Dusk Jacket Dispatch: Breece D’J Pancake

[With the bulk of your day likely consumed by work, meals, time spent with the family and mindless internet browsing, it can be intimidating to devote time to a book. Dusk Jacket Dispatch takes every Friday to profile an author worthy of your investment.]


“I’m going to come back to West Virginia when this is over. There’s something ancient and deeply-rooted in my soul. I like to think that I have left my ghost up one of those hollows, and I’ll never really be able to leave for good until I find it. And I don’t want to look for it, because I might find it and have to leave.” — Breece Pancake, letter to his mother, Helen

It’s been 34 years now — since the writer with a funny name, only 26-years-old, placed a shotgun in his mouth and pulled the trigger. Six published short stories, two in The Atlantic Monthly, and another six to be found in the wake of the tragedy, would be his written legacy. The Stories of Breece D’J Pancake endures as a testament to an idiosyncratic voice and incredible talent, both fully-formed from a very young age.

Born in South Chaleston, West Virginia, Pancake grew up in the nearby town of Milton, his middle-class family ever-teetering on the precipice of being poor. That worn rural character is the baseline for his literary work — a well-realized and immaculate world in which weary workers and lost loves cohabit. The collection of his stories reads almost as a segmented novel, with each of its characters a part of a fully-fledged whole.

The intricate detail that Pancake casually weaves into every story is a wonder — from the tools used in a given profession to the geology and history of the entire territory. But it’s not just in the careful, measured depiction of his homeland that Pancake’s work garners its power. Rather it’s the acute evocation of the emotional landscapes of those who populate the hills and valleys. For someone who never had a chance to live into full adulthood, Pancake possessed a devastatingly sensitive understanding of its toils. Scattered across his stories are those anchored to their hometown through job or circumstance, scraping together just enough to “get by.”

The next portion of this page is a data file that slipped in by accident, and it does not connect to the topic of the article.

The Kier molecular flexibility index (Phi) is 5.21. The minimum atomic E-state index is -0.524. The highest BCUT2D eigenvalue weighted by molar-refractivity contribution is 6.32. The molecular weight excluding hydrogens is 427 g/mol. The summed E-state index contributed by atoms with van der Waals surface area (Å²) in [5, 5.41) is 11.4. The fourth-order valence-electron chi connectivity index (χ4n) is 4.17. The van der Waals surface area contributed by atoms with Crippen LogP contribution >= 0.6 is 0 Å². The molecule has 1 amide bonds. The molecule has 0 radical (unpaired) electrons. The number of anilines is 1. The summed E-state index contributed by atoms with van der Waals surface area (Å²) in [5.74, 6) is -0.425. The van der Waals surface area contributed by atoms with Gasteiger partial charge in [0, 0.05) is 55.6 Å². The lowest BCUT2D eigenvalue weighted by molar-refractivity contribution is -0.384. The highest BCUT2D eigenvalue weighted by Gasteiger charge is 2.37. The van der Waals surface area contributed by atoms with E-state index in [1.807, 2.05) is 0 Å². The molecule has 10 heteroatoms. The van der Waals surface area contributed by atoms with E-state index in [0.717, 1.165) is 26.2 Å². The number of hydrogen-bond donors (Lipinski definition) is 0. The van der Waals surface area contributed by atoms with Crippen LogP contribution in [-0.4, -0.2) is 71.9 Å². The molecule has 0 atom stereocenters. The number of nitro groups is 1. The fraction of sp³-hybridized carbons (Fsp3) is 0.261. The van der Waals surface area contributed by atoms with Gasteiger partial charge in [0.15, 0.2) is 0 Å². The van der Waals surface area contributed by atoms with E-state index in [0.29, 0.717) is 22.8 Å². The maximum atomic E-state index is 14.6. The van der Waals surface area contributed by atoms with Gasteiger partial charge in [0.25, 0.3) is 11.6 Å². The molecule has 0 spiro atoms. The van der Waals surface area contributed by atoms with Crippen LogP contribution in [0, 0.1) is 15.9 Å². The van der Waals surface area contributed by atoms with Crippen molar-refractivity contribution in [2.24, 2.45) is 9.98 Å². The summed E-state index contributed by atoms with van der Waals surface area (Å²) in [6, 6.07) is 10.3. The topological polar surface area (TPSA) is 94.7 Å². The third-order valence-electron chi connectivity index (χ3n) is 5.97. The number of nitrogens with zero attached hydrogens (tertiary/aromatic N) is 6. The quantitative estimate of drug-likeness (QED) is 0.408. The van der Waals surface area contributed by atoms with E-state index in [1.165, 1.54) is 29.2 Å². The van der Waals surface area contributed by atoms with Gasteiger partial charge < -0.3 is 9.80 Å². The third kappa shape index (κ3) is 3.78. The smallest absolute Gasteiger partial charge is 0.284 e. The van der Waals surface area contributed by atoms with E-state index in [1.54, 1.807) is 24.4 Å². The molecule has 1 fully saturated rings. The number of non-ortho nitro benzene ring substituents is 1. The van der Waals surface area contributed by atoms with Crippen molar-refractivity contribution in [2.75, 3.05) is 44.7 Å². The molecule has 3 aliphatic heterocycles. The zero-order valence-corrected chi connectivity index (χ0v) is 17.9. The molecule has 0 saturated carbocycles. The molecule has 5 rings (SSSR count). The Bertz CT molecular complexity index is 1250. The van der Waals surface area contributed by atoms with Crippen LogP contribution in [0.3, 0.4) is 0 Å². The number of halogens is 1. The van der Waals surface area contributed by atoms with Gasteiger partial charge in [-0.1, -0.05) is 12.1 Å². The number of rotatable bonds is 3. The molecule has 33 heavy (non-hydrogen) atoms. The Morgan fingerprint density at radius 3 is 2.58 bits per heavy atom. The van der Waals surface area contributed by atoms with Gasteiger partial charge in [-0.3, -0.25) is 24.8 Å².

Pancake doesn’t give voice to the men and women of Appalachia so much as he captures it. There’s an authenticity to the language and mannerism of these people — a turtle is a turkle, and a flirtatious girl is a chippy. You get the sense that he knew all of these individuals, or at least iterations of them, but its astounding to think of all that he intuited about their thoughts and inner lives. The stories are both harsh and beautiful, each full of that unavoidable weight of the past which the present must bear.


Though the brevity of his life and creative output limited his exposure, Pancake is not without his posthumous supporters. After Pancake’s death, author Kurt Vonnegut wrote in a letter to John Casey, “I give you my word of honor that he is merely the best writer, the most sincere writer I’ve ever read. What I suspect is that it hurt too much, was no fun at all to be that good. You and I will never know.”